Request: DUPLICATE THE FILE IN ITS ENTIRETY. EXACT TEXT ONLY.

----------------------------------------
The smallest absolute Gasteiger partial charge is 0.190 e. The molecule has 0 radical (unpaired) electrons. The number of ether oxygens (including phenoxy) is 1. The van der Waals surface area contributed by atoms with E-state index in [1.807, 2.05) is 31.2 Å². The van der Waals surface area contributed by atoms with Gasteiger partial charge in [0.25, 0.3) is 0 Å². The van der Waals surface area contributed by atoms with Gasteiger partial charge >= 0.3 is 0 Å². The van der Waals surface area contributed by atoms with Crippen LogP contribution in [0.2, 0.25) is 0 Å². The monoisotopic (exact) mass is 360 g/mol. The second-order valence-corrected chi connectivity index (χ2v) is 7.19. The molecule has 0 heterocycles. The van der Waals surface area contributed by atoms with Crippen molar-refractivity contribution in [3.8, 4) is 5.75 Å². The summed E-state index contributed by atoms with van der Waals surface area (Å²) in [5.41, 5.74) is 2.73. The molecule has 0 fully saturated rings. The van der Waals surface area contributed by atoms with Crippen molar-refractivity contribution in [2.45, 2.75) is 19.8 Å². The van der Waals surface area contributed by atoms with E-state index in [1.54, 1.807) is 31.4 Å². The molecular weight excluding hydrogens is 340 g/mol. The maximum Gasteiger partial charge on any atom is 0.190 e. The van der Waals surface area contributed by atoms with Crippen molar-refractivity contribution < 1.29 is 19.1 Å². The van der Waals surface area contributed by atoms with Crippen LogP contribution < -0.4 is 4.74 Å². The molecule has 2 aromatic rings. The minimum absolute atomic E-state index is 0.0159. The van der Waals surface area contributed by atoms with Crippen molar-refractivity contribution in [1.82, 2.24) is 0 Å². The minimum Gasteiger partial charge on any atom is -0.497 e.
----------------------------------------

The smallest absolute Gasteiger partial charge is 0.190 e. The molecule has 0 radical (unpaired) electrons. The number of ether oxygens (including phenoxy) is 1. The van der Waals surface area contributed by atoms with E-state index in [1.807, 2.05) is 31.2 Å². The van der Waals surface area contributed by atoms with Gasteiger partial charge in [0.25, 0.3) is 0 Å². The van der Waals surface area contributed by atoms with Gasteiger partial charge >= 0.3 is 0 Å². The van der Waals surface area contributed by atoms with Crippen LogP contribution in [0.2, 0.25) is 0 Å². The monoisotopic (exact) mass is 360 g/mol. The second-order valence-corrected chi connectivity index (χ2v) is 7.19. The molecule has 0 heterocycles. The van der Waals surface area contributed by atoms with Crippen molar-refractivity contribution in [3.8, 4) is 5.75 Å². The summed E-state index contributed by atoms with van der Waals surface area (Å²) in [5.41, 5.74) is 2.73. The molecule has 0 fully saturated rings. The van der Waals surface area contributed by atoms with Crippen molar-refractivity contribution in [2.45, 2.75) is 19.8 Å². The van der Waals surface area contributed by atoms with E-state index in [1.54, 1.807) is 31.4 Å². The molecular weight excluding hydrogens is 340 g/mol. The maximum Gasteiger partial charge on any atom is 0.190 e. The van der Waals surface area contributed by atoms with Crippen molar-refractivity contribution < 1.29 is 19.1 Å². The van der Waals surface area contributed by atoms with Crippen LogP contribution < -0.4 is 4.74 Å². The molecule has 2 aromatic rings. The minimum absolute atomic E-state index is 0.0159. The van der Waals surface area contributed by atoms with Crippen molar-refractivity contribution in [1.82, 2.24) is 0 Å². The minimum Gasteiger partial charge on any atom is -0.497 e.